Radiometric dating relies on the properties of isotopes.
These are chemical elements, like carbon or uranium, that are identical except for one key feature -- the number of neutrons in their nucleus.
Strata are differentiated from each other by their different colors or compositions and are exposed in cliffs, quarries, and river banks.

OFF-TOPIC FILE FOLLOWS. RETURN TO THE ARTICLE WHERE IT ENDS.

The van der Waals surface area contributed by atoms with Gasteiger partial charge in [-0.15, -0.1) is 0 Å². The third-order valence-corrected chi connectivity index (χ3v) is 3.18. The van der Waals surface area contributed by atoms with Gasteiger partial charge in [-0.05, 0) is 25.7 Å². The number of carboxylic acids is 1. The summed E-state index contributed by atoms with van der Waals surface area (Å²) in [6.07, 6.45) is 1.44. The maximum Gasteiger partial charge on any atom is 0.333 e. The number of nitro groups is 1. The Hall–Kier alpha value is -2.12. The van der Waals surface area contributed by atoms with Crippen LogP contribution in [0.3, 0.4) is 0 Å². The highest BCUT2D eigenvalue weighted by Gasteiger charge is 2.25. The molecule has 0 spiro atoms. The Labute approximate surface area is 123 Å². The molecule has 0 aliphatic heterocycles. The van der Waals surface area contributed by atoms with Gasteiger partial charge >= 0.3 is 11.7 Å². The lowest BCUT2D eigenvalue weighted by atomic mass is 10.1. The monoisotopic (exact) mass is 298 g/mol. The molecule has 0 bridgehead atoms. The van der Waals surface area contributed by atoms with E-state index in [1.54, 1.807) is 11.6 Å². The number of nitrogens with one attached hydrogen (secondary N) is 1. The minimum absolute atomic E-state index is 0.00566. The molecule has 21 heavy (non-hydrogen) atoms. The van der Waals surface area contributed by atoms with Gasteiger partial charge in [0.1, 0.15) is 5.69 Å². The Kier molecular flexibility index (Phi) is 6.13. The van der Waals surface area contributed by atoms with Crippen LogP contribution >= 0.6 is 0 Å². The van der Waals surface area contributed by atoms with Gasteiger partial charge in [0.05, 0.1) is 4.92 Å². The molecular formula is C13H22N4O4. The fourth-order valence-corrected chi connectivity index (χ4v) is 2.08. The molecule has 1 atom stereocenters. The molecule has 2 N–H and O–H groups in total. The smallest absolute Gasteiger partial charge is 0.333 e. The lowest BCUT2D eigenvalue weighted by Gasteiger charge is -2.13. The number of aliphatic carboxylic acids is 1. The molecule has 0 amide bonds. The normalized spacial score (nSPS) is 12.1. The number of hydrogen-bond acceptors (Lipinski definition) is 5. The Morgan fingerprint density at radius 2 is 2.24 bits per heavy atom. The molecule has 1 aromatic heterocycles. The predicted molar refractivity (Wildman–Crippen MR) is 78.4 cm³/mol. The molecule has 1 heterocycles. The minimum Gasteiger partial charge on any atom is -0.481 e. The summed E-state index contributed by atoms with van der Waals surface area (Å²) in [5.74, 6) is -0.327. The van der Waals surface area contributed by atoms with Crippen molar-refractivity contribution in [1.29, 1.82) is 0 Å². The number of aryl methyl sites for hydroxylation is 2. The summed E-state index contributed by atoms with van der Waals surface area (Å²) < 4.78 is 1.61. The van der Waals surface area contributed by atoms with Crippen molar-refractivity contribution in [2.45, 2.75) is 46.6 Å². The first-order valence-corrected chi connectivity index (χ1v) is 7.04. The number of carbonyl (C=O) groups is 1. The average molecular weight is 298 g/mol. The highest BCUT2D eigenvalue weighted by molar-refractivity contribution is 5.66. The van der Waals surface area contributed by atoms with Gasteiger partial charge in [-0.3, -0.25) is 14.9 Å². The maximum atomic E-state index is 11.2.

Today's knowledge of fossil ages comes primarily from radiometric dating, also known as radioactive dating.The universe is full of naturally occurring radioactive elements.Radioactive atoms are inherently unstable; over time, radioactive "parent atoms" decay into stable "daughter atoms." When molten rock cools, forming what are called igneous rocks, radioactive atoms are trapped inside. By measuring the quantity of unstable atoms left in a rock and comparing it to the quantity of stable daughter atoms in the rock, scientists can estimate the amount of time that has passed since that rock formed.If a fossil is found between two layers of rock whose ages are known, the fossil's age is thought to be between those two known ages.Because rock sequences are not continuous, but may be broken up by faults or periods of erosion, it is difficult to match up rock beds that are not directly adjacent.